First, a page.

PodChats for FutureIOT: The intersection of IoT and SASE in OT security – FutureIoT

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Securing IoT in the enterprise is complex because of the varying IoT devices and their diversity in form, function and purpose. While some IoT devices like smart devices may have some form of memory and computing, therefore operating system, others like sensors and telemetry modules merely capture data and pass this to other technologies in the workflow.

It is this diversity of form, function and technology, and the proliferation of multiple standards or protocols that has limited the ability of IT and security teams to integrate the security of IoT technologies into the enterprise.

According to Amit Bareket, VP for Secure Service Edge at Check Point Software Technologies, the challenge lies in the transformation of corporate networks due to mobility and cloud computing. He explained that this shift has redefined the Internet as the new corporate network.

“Employees accessing cloud resources from outside the office necessitates opening up corporate resources to the internet, introducing significant security risks,” he added. “Traditional network security measures are often inadequate in this new landscape.

Amit Bereket

“There’s a pressing need to rethink security strategies to effectively mitigate various cyber threats, as evidenced by recent high-profile attacks like the oil pipeline incident in the United States. This shift will undoubtedly remain a top priority for every CIO and CISO over the next five years.”

Amit Bareket

Securing OT is not that easy

Bareket commented that part of the security challenge lies in the sheer number of devices that need to be connected to the network. Finding all the devices remains a challenge, he opined.

Reflecting on the transitions many organisations had to undergo during the COVID-19 pandemic, he pointed out that the rapid transformation caught many off guard. He cited the global shutdowns that occurred during the pandemic.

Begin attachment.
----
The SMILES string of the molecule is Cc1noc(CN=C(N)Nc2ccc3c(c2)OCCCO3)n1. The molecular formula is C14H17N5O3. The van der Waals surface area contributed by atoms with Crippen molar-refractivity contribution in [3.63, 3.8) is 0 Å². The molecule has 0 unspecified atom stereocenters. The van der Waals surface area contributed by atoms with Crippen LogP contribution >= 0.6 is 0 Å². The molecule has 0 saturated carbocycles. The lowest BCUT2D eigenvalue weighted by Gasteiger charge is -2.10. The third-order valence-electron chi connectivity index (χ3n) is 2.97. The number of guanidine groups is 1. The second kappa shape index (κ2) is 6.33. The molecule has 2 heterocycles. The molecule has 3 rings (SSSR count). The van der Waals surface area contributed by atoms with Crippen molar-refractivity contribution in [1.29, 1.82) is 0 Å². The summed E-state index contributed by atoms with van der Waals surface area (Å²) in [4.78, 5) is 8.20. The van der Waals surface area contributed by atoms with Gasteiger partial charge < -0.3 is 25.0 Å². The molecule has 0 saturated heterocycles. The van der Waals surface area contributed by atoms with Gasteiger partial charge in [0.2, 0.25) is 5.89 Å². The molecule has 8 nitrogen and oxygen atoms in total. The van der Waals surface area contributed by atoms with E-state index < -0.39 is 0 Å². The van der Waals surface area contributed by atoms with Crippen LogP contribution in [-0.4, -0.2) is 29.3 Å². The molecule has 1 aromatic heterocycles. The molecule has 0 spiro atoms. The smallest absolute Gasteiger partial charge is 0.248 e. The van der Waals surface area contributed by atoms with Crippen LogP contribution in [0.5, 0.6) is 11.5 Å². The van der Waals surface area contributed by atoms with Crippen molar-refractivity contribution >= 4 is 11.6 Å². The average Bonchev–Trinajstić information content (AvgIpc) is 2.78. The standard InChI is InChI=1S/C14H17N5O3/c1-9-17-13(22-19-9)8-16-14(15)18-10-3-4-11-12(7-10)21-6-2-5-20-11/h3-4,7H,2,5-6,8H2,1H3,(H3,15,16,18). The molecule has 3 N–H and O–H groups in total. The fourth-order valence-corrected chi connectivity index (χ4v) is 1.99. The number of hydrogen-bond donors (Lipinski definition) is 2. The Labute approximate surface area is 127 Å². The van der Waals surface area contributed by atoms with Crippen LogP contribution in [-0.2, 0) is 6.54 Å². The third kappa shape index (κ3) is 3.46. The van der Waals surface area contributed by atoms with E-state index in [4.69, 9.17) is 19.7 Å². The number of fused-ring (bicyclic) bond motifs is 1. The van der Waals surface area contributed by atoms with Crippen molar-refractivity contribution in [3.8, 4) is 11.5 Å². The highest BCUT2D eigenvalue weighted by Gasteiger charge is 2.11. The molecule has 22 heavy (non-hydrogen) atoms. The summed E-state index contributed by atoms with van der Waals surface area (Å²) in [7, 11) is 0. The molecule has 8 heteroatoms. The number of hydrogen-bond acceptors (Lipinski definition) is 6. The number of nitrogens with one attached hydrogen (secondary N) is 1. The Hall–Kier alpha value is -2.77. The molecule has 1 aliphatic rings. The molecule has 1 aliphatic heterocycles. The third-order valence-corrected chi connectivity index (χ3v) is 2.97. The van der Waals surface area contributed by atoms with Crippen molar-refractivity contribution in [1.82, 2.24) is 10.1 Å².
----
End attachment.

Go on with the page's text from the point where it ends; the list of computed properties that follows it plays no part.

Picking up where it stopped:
“Suddenly, businesses that never envisioned remote operations have to thrust themselves into a new reality where remote work became the norm almost overnight,” he commented. “This abrupt shift left CIOs and CISOs grappling with uncertainty: Would we revert to the old ways, or was this the new normal? It became increasingly clear that remote work was here to stay, challenging our preconceptions about the pace of change.”

He added that what was initially projected to take 5—10 years unfolded within a single year. “I think today we stand in a strong position with robust solutions to meet the demands of this new landscape,” he continued.

SASE to the rescue

Secure Access Service Edge (SASE) is the convergence of connectivity and security helping organizations to achieve a consistent security posture by implementing a decentralised concept where security is provided directly at the source, with the management of all involved components done in the cloud. Bereket says SASE is just a secure network over the internet. SASE is a secure network infrastructure over the internet, encompassing various components such as users, cloud resources, and IoT devices.

Unlike traditional endpoints, IoT devices cannot typically accommodate agent or app installations, necessitating a network-level approach to security. He used Check Point’s integration with SD-WAN devices and gateways as an example claiming it facilitates the creation of a unified network under the SASE platform.

“This integration provides visibility into IoT devices and enables security enforcement at the network level. Check Point’s IoT security features, including device discovery and policy enforcement, play a crucial role in securing these devices within the SASE framework,” he continued.

SASE promises to bring IoT into the security framework of the organisation.

Asked whether IT leaders have heard the SASE story and are incorporating the technology into the overall network architecture he opined it has already happened.

“It’s evident that the internet is now the new corporate network. It is here to stay,” he started. He recalled a recent conversation with a major bank: “It was clear that they recognise this shift and understand that embracing solutions like SASE is inevitable,” he revealed.

“The pace of digital evolution will only accelerate, with forecasts from Gartner projecting a 30% year-over-year growth in the market for the next three years. By 2027, this market is expected to reach US$25 to US$28 billion from US$9 billion in 2024, further emphasising the significance of this shift in networking and security paradigms,” he concluded.

Click on the PodChat player and listen to Bareket elaborate on the intersection of IoT and SASE in OT security.

  1. What are the top challenges faced in OT security in 2024?
  2. What are the key components of OT security?
  3. For a long time, the security of operational technology has been kept out of the IT portfolio. Given the recent rise in attacks against critical and industrial systems, do you see a convergence of IT and OT security and who will lead the charge?
  4. How does IoT fit into SASE (and vice versa)?

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